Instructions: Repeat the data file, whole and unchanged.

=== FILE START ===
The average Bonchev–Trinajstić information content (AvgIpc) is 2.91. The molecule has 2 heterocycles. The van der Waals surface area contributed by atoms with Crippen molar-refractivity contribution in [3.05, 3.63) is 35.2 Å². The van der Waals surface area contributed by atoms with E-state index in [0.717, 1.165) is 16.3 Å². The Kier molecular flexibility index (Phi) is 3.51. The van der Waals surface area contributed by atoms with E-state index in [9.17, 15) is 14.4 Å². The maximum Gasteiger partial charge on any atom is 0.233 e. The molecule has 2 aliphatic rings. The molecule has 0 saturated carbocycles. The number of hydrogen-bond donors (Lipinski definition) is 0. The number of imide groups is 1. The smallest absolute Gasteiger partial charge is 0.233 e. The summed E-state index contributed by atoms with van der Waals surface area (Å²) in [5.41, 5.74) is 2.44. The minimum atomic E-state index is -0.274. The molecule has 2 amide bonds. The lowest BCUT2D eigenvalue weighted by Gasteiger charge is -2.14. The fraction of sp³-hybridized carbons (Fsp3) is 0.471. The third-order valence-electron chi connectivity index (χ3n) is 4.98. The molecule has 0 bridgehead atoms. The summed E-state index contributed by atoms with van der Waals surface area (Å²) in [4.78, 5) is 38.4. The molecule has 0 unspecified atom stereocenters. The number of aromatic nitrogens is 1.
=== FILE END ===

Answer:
The average Bonchev–Trinajstić information content (AvgIpc) is 2.91. The molecule has 2 heterocycles. The van der Waals surface area contributed by atoms with Crippen molar-refractivity contribution in [3.05, 3.63) is 35.2 Å². The van der Waals surface area contributed by atoms with E-state index in [0.717, 1.165) is 16.3 Å². The Kier molecular flexibility index (Phi) is 3.51. The van der Waals surface area contributed by atoms with E-state index in [9.17, 15) is 14.4 Å². The maximum Gasteiger partial charge on any atom is 0.233 e. The molecule has 2 aliphatic rings. The molecule has 0 saturated carbocycles. The number of hydrogen-bond donors (Lipinski definition) is 0. The number of imide groups is 1. The smallest absolute Gasteiger partial charge is 0.233 e. The summed E-state index contributed by atoms with van der Waals surface area (Å²) in [5.41, 5.74) is 2.44. The minimum atomic E-state index is -0.274. The molecule has 2 amide bonds. The lowest BCUT2D eigenvalue weighted by Gasteiger charge is -2.14. The fraction of sp³-hybridized carbons (Fsp3) is 0.471. The third-order valence-electron chi connectivity index (χ3n) is 4.98. The molecule has 0 bridgehead atoms. The summed E-state index contributed by atoms with van der Waals surface area (Å²) in [4.78, 5) is 38.4. The molecule has 0 unspecified atom stereocenters. The number of aromatic nitrogens is 1.